Key Takeaways from the Gartner PPM Summit

| , SVP of Marketing

The Gartner PPM Summit was busier than I imagined.  The industry is really taking off and organizations are seeing the value of PPM.  I wanted to share some highlights and my key takeaways from the conference.  Please share your comments and thoughts.

#1 Your organization must become bi-modal

Bi-modal is an organization’s ability to run a marathon AND a sprint at the same time.  This means that you have must have systems and processes to support both sequential and iterative enterprise work.  You can split work into two modes.

Mode 1: Sequential work that is relatively stable and predictable. These projects will typically use a waterfall methodology and have reliable processes that are tried and true.  Typically these projects require heavy up-front planning and are considered to be “directive.”  The types of projects that come to mind are more traditional in nature, such as, larger infrastructure projects or applications maintenance.

Mode 2: Iterative work that is more exploratory and agile in nature.  These projects are sometimes referred to as “enterprise work” and would use an agile methodology for execution; the driving force behind mode 2 work is what Gartner calls the “Nexus of Forces” – social, mobile, cloud, and big data.  These forces are pushing organizations to become more flexible, have faster response times to the business stakeholders, and think in a more “adaptive” approach.  The PMOs ability to adapt to the changing business environment is crucial.  The typical projects that might fall into this mode could be related to customer satisfaction, competitive positioning, business transformation, product development, or adoption of new and experimental technologies.

If you think of these modes in terms of PACE layering, then mode 1 projects would naturally fit with “systems of record” and mode 2 work would naturally fit with “systems of innovation” – meeting somewhere in the middle is project work that is considered “systems of differentiation.”  The enterprise of the future will have multiple work streams requiring PMOs to embrace both modes, and therefore should be developing a strategy to become bi-modal.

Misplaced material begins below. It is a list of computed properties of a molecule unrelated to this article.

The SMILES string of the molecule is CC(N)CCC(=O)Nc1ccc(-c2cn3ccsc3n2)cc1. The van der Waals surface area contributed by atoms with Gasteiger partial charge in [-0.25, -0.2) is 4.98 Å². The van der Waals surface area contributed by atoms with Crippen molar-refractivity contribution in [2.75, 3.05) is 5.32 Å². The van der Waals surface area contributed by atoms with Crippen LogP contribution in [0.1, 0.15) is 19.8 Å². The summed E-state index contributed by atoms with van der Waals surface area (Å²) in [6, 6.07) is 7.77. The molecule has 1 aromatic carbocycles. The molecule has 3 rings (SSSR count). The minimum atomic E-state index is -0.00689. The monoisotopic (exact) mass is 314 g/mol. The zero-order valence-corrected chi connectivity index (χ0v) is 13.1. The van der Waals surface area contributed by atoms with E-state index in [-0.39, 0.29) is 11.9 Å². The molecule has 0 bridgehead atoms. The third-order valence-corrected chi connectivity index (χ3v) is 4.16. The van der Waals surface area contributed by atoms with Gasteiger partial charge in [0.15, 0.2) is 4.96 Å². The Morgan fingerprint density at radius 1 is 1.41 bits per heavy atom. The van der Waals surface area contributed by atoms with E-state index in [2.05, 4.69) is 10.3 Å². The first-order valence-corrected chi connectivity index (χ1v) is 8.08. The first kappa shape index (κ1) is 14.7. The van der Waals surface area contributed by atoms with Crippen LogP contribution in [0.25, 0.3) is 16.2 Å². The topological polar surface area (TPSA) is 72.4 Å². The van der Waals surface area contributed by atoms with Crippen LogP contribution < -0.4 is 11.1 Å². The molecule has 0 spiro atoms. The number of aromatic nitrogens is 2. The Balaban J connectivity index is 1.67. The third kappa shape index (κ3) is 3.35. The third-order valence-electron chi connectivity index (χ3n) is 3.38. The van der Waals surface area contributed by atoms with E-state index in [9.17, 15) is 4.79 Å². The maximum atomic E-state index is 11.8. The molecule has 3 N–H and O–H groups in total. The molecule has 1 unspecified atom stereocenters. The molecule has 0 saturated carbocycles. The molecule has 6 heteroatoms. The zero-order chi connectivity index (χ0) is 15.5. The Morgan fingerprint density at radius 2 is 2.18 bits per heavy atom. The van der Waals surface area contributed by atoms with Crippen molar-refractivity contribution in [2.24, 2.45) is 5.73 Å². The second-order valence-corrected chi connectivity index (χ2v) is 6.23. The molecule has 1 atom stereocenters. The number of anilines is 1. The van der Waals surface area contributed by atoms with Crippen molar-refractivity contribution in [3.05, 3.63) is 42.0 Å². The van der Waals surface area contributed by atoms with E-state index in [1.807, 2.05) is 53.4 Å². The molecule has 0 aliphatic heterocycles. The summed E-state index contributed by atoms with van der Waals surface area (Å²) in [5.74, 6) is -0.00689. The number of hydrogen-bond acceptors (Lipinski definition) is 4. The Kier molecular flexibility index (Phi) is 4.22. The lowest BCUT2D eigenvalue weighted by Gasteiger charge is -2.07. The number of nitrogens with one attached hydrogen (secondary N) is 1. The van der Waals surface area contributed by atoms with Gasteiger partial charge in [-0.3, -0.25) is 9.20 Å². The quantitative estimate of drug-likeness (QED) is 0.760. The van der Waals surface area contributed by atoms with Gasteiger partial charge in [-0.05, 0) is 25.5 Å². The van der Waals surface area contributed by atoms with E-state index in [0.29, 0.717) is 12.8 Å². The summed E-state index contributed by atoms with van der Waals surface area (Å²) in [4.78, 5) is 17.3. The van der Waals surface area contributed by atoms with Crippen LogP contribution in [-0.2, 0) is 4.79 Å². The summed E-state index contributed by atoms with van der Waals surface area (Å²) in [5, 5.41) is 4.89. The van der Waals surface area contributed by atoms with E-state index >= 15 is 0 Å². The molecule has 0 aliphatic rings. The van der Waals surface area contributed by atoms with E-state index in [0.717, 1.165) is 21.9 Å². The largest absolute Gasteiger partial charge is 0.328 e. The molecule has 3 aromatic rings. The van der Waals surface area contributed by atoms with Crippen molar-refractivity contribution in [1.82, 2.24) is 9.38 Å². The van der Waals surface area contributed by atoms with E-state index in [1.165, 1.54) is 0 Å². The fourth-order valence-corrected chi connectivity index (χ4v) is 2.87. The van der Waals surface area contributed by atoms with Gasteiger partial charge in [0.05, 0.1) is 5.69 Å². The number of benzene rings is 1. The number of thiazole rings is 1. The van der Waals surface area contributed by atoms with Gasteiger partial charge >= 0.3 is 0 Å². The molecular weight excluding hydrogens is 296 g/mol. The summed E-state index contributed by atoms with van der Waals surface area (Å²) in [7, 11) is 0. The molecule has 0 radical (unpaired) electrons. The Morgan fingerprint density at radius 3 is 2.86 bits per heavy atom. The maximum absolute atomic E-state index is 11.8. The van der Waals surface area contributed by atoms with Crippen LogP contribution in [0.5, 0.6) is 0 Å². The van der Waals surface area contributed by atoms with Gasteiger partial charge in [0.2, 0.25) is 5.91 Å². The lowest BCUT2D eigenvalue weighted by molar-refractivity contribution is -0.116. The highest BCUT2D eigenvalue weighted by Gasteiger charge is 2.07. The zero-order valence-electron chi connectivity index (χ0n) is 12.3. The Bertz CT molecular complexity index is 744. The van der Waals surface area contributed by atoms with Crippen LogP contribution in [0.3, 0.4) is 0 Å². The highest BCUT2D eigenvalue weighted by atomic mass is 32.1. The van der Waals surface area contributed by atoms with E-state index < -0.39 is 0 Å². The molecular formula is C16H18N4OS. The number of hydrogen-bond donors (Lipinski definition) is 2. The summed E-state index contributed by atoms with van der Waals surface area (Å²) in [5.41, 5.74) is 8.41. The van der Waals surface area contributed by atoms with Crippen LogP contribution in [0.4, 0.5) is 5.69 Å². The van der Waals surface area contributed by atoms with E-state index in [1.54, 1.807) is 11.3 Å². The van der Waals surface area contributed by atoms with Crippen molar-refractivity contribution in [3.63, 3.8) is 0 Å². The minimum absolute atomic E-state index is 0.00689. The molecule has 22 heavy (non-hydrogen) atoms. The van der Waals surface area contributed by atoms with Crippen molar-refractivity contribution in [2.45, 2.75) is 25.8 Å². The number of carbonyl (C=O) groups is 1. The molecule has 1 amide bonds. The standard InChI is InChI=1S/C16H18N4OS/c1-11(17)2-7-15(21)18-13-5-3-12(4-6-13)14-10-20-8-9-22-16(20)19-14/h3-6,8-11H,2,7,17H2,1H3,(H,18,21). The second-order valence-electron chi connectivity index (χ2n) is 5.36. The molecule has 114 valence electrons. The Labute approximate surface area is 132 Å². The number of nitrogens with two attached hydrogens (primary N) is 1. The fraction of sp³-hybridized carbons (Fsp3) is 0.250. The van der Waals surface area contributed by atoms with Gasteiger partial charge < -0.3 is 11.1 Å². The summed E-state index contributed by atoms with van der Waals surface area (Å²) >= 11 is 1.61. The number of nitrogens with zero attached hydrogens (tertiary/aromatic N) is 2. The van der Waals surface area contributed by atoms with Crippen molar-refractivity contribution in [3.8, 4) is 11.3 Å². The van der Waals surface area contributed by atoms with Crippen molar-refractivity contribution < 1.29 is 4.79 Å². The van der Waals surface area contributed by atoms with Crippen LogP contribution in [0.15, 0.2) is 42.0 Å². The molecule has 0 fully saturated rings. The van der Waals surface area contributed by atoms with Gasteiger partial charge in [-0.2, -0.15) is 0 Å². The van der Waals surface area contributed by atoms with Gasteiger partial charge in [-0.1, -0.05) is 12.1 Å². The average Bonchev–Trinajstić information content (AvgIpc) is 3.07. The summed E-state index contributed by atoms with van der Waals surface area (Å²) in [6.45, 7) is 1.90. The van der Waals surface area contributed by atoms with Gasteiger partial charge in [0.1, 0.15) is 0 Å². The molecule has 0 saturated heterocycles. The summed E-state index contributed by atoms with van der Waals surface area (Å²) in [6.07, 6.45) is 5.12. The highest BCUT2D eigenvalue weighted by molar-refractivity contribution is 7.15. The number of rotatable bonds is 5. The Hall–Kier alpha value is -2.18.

#2 CIOs are still struggling with business value

I asked several Gartner analysts what the biggest challenge is for CIOs – the summary is that CIOs are still struggling with connecting their work to the business.  Showing their projects or initiatives are creating business value, aligned with strategic goals, and impacting the top line is still a lacking skillset for most CIOs.  This is not surprising as most CIOs today come from a very technical background.  Don’t believe me? Check out these statistics:

  •  37% of the enterprise spending on IT is decided and spent outside of IT
  • Gartner expects this number to reach 50% within the next few years
  • 39% of North American CIOs do some type of benefits realization, only 6% are consistently quantitative

The business is increasing influence on IT spending.  IT has the opportunity to really create business value for their organizations by focusing on work that contributes to the organizational goals.  If IT (or the CIO) cannot clearly communicate how their spending will do as such, then their sphere of influence will decrease over time.  Remember, just because the spending decisions are trending to be made outside of IT doesn’t mean it will happen everywhere.  The CIOs and IT Executives who can be more strategic and connect their work to quantitative business outcomes (benefits) will continue to be in the driver’s seat. Strive to be in the 6%.